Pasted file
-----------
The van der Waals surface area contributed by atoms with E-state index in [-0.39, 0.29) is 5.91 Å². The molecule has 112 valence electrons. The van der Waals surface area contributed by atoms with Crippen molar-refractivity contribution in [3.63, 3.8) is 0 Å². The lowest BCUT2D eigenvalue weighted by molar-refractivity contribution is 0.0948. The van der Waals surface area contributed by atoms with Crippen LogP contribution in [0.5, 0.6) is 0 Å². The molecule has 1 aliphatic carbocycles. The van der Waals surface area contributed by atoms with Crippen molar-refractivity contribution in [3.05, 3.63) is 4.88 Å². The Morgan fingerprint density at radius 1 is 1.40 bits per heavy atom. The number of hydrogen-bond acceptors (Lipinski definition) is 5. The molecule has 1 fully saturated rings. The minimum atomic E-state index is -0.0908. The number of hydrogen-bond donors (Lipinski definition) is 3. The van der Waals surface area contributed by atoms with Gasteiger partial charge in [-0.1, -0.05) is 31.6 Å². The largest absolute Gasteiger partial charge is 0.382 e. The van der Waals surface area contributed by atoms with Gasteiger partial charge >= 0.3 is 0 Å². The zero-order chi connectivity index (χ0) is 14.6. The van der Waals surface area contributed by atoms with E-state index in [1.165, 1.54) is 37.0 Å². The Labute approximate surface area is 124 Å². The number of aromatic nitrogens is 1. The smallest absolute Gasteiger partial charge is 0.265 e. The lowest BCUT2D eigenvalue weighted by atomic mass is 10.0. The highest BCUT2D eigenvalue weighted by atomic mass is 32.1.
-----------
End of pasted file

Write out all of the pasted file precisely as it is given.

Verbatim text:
The van der Waals surface area contributed by atoms with E-state index in [-0.39, 0.29) is 5.91 Å². The molecule has 112 valence electrons. The van der Waals surface area contributed by atoms with Crippen molar-refractivity contribution in [3.63, 3.8) is 0 Å². The lowest BCUT2D eigenvalue weighted by molar-refractivity contribution is 0.0948. The van der Waals surface area contributed by atoms with Crippen LogP contribution in [0.5, 0.6) is 0 Å². The molecule has 1 aliphatic carbocycles. The van der Waals surface area contributed by atoms with Crippen molar-refractivity contribution in [3.05, 3.63) is 4.88 Å². The Morgan fingerprint density at radius 1 is 1.40 bits per heavy atom. The number of hydrogen-bond acceptors (Lipinski definition) is 5. The molecule has 1 fully saturated rings. The minimum atomic E-state index is -0.0908. The number of hydrogen-bond donors (Lipinski definition) is 3. The van der Waals surface area contributed by atoms with Gasteiger partial charge in [-0.1, -0.05) is 31.6 Å². The largest absolute Gasteiger partial charge is 0.382 e. The van der Waals surface area contributed by atoms with Gasteiger partial charge >= 0.3 is 0 Å². The zero-order chi connectivity index (χ0) is 14.6. The van der Waals surface area contributed by atoms with E-state index in [1.165, 1.54) is 37.0 Å². The Labute approximate surface area is 124 Å². The number of aromatic nitrogens is 1. The smallest absolute Gasteiger partial charge is 0.265 e. The lowest BCUT2D eigenvalue weighted by atomic mass is 10.0. The highest BCUT2D eigenvalue weighted by atomic mass is 32.1.